Working in parallel at Kyoto University in Japan, Honjo helped elucidate how a different immune checkpoint, called PD-1, put the brakes on T cells. (You can read the press release for the Nobel Prize announcement here.)

Many dozens of anti-cancer therapies have been developed targeting PD-1 and a related molecules in the same pathway. So far, as I’ve written, such therapies have led to spectacular and unprecedented remissions in a subset of patients with certain types of advanced cancer, but have fallen far short of that goal in most patients. The treatments have also come, in some cases, with serious side effects and complications.

But the hope is, the age of cancer immunotherapy is just beginning and we are finding more and more clues to this puzzle every day.

You can thank scientists like Jim Allison and Tasuku Honjo for that.

On a separate front, I’m moderating two roundtable dinners later this month (one in New York and one in Palo Alto) for senior leaders who are interested in artificial intelligence and how it’s impacting business.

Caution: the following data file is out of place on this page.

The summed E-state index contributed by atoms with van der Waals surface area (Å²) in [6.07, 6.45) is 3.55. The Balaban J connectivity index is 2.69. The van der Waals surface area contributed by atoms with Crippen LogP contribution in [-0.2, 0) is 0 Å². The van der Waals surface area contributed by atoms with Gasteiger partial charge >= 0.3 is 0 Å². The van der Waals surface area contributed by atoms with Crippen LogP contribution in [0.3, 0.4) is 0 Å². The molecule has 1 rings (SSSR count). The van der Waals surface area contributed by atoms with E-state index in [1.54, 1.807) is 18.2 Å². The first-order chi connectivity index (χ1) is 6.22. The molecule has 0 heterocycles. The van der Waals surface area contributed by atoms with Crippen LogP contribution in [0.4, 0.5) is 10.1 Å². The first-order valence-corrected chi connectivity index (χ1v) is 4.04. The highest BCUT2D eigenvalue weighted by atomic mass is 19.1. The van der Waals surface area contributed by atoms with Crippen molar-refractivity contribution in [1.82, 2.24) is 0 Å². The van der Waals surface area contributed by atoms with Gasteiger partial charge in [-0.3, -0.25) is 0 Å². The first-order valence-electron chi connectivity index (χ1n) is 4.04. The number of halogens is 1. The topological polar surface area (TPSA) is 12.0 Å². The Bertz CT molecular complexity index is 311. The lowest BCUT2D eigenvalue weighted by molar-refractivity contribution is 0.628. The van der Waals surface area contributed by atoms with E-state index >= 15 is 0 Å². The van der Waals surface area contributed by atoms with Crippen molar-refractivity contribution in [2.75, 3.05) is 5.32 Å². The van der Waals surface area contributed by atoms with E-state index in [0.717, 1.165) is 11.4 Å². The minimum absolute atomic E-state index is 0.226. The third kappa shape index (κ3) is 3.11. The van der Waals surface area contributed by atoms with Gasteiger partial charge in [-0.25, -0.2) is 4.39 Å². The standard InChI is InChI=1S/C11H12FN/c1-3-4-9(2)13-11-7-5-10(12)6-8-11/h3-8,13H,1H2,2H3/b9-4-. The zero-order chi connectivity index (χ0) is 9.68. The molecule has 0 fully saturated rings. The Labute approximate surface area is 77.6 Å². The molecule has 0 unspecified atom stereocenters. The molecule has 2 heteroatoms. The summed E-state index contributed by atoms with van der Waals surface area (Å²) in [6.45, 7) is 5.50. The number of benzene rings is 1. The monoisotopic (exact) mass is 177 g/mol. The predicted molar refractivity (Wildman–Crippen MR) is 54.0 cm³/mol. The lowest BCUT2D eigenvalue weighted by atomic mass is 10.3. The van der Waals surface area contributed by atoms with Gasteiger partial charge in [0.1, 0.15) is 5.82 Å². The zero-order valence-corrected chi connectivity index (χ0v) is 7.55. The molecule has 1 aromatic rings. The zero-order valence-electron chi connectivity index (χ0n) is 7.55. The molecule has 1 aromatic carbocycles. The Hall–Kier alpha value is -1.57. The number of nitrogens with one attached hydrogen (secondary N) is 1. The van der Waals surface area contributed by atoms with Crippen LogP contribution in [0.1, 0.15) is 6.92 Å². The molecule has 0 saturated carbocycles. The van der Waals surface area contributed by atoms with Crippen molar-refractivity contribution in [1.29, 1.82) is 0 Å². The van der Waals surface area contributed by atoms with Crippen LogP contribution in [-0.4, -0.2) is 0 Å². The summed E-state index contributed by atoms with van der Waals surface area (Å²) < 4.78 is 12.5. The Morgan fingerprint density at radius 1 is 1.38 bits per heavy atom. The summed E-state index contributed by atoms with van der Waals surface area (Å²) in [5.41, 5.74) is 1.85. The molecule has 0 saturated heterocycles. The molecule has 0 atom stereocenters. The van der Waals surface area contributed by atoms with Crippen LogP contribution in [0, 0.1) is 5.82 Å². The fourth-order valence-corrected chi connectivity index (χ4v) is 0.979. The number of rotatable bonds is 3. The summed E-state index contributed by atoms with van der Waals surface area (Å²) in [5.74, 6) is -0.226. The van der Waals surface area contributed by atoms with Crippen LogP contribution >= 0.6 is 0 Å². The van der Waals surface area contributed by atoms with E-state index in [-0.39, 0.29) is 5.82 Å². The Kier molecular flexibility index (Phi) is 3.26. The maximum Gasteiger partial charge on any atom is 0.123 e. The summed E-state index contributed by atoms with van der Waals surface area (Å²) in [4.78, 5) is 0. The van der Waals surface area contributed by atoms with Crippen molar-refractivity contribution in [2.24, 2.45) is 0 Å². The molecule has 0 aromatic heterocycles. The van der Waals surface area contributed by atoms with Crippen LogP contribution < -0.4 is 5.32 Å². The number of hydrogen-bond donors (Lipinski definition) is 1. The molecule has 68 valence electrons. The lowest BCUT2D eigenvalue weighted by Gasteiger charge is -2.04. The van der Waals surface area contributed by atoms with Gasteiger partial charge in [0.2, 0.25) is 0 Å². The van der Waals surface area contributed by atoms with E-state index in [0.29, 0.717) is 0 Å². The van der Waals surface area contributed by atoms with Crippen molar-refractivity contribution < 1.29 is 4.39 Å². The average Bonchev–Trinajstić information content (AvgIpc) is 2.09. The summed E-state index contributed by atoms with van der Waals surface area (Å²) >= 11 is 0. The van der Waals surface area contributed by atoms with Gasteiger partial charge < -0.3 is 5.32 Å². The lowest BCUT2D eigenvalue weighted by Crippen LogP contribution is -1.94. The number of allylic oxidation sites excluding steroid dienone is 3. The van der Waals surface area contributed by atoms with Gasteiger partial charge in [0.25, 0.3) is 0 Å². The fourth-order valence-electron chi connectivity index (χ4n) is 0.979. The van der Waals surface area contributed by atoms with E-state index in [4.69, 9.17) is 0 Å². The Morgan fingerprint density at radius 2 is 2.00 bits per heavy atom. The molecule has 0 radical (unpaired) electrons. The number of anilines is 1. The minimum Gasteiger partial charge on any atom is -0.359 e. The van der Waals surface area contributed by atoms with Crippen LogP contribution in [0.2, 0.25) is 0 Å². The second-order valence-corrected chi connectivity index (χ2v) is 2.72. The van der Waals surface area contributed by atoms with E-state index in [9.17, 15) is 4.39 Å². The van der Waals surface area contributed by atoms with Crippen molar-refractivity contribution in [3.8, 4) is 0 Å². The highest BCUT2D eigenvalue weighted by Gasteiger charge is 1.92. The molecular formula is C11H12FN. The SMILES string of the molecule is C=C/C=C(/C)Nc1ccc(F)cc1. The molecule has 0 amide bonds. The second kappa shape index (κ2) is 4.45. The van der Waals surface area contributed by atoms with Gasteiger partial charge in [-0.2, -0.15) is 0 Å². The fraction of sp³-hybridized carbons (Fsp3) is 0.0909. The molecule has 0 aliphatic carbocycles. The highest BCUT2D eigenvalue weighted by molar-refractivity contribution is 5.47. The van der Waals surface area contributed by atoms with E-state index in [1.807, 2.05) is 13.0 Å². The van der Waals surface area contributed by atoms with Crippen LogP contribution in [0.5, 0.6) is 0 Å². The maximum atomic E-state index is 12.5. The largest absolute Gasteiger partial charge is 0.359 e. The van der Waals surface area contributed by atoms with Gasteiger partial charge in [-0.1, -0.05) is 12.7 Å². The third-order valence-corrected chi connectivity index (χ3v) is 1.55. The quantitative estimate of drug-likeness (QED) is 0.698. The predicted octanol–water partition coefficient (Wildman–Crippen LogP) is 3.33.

To apply for a complimentary seat, click here:

Clifton Leaf, Editor in Chief, FORTUNE


A rare CAR-T manufacturing glitch raises concerns. CAR-T technology, which, in short, has made it possible to re-engineer human immune cells to become targeted cancer killers, has made waves in the life sciences. But a new study serves as a reminder that new technologies come with potential problems that must be addressed. In this case, University of Pennsylvania researchers said that a single leukemia cell got mixed in with a batch of a patient’s modified immune cells being grown for a CAR-T therapy. The result? The leukemia cell became resistant to the CAR-T treatment and led to an ultimately deadly relapse in the patient during a clinical trial. (Reuters)